Monthly Archives: November 2011

Is Social Media making me Anti-Social?

Proof number 1 … or am I just a lousy networker?

  • I was so busy trying to QR scan a conference member’s badge at VOV that I didn’t even look her in the eye when I said hello… this lasted a very long and afterwards-embarrassing 2 minutes or so.


Proof number 2 … or do I just spend too much time on Facebook?

  • I see less important people on Facebook more often than I see more important people in real life. Like?


Proof number 3 … or am I just a bad brother?

  • I get more status updates about my sister from a friend-of-a-friend on FB than I do from her herself.

Proof number 4 … or am just a sad iPhone freak?

  • I rarely experience real life without at some point pulling out my iPhone to watch it through a lens. See also Proof number 1 and this short film clip on why Louis C.K hates Twitter.


Proof number 5 … or am I heading for divorce?

  • My wife went to bed ages ago and I’m still playing on WordPress !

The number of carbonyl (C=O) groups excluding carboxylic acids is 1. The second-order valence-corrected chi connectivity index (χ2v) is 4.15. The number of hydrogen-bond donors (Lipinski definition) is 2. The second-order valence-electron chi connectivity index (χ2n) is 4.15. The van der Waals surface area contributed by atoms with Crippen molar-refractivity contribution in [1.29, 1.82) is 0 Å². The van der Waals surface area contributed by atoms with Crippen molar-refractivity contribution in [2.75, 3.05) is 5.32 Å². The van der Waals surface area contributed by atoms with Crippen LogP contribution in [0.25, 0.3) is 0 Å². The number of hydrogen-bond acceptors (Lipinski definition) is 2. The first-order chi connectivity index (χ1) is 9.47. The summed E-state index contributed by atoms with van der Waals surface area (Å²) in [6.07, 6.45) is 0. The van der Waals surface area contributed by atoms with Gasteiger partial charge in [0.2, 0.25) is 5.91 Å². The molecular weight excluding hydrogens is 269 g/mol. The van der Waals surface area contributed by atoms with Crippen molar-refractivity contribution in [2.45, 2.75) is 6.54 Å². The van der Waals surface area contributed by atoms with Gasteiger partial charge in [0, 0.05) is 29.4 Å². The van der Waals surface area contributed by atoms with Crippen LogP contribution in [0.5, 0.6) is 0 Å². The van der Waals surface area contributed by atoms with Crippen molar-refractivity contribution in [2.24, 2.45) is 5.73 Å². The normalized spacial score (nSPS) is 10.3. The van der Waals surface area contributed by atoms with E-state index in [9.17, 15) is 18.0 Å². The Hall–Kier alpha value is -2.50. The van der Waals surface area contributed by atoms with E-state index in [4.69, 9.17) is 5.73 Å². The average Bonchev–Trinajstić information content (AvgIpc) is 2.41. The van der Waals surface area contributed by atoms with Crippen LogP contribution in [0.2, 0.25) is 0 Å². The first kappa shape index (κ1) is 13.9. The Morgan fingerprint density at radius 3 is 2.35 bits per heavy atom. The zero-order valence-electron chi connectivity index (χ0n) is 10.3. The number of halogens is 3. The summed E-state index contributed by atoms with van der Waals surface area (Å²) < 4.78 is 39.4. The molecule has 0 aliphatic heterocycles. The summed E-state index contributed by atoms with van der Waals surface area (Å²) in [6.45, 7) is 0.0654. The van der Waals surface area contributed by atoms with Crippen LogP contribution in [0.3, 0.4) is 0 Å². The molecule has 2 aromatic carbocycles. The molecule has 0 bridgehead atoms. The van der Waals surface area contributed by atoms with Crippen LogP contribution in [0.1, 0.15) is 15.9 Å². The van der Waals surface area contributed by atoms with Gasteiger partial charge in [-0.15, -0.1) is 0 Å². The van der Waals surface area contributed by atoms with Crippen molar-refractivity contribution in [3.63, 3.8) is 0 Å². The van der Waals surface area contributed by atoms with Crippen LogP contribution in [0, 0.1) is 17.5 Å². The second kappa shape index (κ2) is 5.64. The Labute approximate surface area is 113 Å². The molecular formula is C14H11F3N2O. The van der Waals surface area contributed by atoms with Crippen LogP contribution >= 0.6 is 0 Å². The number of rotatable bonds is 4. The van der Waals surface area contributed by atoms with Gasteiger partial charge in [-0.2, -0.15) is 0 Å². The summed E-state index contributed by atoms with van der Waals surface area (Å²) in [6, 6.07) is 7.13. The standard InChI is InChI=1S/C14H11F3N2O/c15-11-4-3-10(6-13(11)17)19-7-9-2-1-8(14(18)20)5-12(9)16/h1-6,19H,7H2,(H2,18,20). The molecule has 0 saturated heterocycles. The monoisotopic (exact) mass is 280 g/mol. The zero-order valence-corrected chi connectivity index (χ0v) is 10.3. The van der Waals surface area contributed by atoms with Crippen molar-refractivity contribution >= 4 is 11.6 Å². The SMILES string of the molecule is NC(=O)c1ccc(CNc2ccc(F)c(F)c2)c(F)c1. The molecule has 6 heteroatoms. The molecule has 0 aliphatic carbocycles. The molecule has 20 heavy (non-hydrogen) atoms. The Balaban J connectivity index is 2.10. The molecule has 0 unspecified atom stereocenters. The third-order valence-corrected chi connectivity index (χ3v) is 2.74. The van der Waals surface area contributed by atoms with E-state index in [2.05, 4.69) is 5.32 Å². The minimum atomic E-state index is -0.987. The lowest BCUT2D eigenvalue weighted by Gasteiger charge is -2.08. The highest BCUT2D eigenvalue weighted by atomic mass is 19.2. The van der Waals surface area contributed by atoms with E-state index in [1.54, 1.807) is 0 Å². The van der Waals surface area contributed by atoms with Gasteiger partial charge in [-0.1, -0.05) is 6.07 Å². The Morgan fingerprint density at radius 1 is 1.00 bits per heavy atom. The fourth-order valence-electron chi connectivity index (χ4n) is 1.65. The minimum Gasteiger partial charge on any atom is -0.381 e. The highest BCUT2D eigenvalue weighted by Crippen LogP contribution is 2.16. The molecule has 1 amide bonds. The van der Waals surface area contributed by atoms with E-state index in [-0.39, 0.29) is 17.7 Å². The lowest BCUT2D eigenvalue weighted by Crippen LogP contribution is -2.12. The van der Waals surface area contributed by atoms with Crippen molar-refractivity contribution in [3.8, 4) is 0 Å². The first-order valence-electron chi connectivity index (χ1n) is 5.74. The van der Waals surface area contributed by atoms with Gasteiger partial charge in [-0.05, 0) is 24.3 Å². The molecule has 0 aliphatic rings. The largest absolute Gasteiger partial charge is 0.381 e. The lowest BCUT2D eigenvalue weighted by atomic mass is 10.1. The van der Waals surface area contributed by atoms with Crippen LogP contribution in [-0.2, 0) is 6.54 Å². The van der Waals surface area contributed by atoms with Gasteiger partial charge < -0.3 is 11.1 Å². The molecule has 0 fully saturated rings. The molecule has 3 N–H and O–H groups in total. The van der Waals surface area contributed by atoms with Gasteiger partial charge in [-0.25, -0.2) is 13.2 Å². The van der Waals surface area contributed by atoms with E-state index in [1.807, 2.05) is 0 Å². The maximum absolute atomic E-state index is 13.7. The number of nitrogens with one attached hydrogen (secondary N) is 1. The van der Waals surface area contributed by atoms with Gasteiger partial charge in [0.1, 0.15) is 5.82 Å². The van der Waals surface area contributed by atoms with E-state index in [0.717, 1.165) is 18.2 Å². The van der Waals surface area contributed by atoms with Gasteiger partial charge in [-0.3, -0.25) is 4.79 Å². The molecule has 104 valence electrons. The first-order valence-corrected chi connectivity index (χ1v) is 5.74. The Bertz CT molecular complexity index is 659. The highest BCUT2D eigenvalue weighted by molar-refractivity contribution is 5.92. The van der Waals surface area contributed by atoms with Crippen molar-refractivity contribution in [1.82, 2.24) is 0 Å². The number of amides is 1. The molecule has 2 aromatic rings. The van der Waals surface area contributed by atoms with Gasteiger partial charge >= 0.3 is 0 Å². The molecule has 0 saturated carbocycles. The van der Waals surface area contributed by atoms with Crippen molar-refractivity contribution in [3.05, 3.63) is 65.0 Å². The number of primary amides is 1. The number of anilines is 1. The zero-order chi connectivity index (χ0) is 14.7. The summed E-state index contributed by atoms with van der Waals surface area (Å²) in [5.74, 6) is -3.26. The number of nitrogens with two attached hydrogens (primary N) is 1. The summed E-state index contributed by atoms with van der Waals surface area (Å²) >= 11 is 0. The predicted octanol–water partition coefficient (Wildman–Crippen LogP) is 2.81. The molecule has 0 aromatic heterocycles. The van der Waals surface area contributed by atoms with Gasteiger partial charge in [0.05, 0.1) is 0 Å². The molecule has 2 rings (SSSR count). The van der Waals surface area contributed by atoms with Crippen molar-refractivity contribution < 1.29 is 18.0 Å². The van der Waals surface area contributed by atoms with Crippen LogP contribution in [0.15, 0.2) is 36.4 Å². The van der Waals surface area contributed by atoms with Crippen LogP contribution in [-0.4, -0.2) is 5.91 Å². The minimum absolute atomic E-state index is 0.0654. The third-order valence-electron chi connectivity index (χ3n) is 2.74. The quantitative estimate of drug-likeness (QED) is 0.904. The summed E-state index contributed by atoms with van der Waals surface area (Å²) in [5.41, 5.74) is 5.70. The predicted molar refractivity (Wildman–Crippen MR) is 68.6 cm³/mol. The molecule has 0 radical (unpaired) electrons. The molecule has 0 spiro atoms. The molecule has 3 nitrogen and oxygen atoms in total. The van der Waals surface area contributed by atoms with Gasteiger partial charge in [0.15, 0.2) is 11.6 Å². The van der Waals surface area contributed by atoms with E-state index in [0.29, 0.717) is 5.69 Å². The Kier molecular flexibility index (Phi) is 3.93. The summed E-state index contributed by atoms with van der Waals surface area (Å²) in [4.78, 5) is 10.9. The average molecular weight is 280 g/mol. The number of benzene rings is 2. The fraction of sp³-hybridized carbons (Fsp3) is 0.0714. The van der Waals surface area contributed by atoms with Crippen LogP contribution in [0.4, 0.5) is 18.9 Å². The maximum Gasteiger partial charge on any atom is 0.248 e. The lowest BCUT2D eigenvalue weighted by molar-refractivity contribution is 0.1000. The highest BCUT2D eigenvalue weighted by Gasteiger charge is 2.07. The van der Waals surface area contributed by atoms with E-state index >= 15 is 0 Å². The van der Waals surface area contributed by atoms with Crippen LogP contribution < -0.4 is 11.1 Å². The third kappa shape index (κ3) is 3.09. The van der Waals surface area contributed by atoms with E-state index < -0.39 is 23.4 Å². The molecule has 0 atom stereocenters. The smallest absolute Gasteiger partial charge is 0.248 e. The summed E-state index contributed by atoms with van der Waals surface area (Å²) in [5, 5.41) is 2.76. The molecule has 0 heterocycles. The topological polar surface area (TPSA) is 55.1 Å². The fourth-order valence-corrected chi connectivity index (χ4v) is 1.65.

Don’t follow me on Twitter. Please, it won’t help!

Just leave a comment…


Where are all these Enterprise 2.0 companies?

In a recent conference with @_Synergo in Mouscron I spoke at about Innovation at work. I gave a talk on the New World of Work and Infinite Learning possibilities. You can see the Prezi here:


During the presentation, a lady in the audience asked “But where are these Enterprise 2.0 companies DAN?” I was extremely pleased that a neighbouring audience member said his company was a good example.


Check out this 1 minute film of that man, Luc Lammens, CEO from Centric Belgium talking about how Flat Collaboration and Constant Learning helps his company mutate into something resembling Enterprise 2.0


Thanks for reading

See you on Twitter?


Is Twitter really good for learning? (reply to @MiekWouters)

Reading @MiekWouters post about Twitter this morning on @KluwerOpleiding blogspot, I’m wondering: WHAT can be learnt on Twitter? Can it really increase competence? These are the questions I spend my time debating with non-Twitter lovers..

If we define competence as knowledge, skills and attitude, its clear to me that Twitter usage/benefits differ greatly per each one…